More Self-Publishing Tools Arrive to Help Writers
By Bob Hughes - Feb 25 , 2013
As many writers already know, it takes a lot of effort, and more luck, to find a literary agent. Much of that effort, and time (and luck), are better spent not only on your own writing, but in marketing what you’ve written, as well as building your brand through the platform that you’re creating to attract an audience to your work. Increasingly, writers are deciding to do it themselves. In fact, since 2006, the number of self-publishing has tripled each year – growing by 286%, according to a survey by industry research group Bowker. That means that more than 235,000 self-published books a year (and that figure might be conservative), with a growing number of these titles published digitally.
I don’t think the number of writers (or aspiring authors) has exploded. I think that people are finding that to self-publish is to retain control of one’s work, to be free of traditional publishing constraints (such as lower royalties and a lengthy publication process) and to attract readers by doing the same kind of promotion you’d have to do even if your book were published and distributed in a traditional manner.
Self-publishing is, in fact, relatively easy to do, now that Amazon, Barnes & Noble and others have such efficient processes to allow writers to take their work from manuscript to book. But there’s a new twist, thanks to another growing phenomenon: crowd-sourcing and crowd-funding, those two Internet-enabled ways of attracting funds and workers to a project.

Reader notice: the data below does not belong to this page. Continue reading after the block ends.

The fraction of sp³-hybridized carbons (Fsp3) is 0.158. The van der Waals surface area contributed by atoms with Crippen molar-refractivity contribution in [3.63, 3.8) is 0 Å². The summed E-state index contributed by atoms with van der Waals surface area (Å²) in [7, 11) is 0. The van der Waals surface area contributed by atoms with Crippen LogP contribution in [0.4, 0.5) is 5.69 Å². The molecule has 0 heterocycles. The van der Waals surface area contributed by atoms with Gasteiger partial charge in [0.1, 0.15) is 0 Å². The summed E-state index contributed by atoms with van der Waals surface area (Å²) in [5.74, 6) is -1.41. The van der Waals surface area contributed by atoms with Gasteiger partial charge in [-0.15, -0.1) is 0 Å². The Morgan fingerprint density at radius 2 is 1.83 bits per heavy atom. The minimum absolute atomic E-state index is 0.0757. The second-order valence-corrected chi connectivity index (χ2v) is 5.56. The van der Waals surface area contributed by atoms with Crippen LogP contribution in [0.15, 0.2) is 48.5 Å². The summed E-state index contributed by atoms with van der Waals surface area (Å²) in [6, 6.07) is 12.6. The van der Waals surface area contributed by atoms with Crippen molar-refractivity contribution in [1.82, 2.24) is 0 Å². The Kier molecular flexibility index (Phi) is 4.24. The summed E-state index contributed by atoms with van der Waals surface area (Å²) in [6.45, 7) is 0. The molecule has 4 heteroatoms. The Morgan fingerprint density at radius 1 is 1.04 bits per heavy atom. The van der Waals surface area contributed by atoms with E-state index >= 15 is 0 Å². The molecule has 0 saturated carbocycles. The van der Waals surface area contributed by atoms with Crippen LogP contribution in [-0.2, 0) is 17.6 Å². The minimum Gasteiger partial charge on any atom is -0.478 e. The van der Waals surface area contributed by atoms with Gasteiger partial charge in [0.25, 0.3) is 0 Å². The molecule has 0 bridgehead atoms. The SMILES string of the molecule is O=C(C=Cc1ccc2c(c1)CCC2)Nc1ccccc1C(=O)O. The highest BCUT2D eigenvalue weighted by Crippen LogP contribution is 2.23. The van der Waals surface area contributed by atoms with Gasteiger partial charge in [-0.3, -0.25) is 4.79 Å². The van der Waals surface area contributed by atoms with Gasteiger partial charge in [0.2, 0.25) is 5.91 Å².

An article posted on the industry site GalleyCat talks about a new crowd-funded tool for self-publishing: “Hol Art Books has raised more than $22,000 on Kickstarter for their project, The People’s E-Book. These developers will use the funds to build a tool that allows writers to create their own eBooks.” A video embedded in the article describes the project, which is geared toward art books, that is, books containing images, which are a little more complicated to produce than simple text books.
The GalleyCat site also has a weekly look at a Kickstarter publishing project. As more writers look to this crowd-funding site to help finance their writing, this is a phenomenon bound to change publishing. I’ll explore this in a future post.
In the meantime, what are your thoughts on self-publishing? Do you feel that your book, on whatever subject, will benefit from your taking matters into your own hands? Or would you still prefer that a traditional publisher take you on?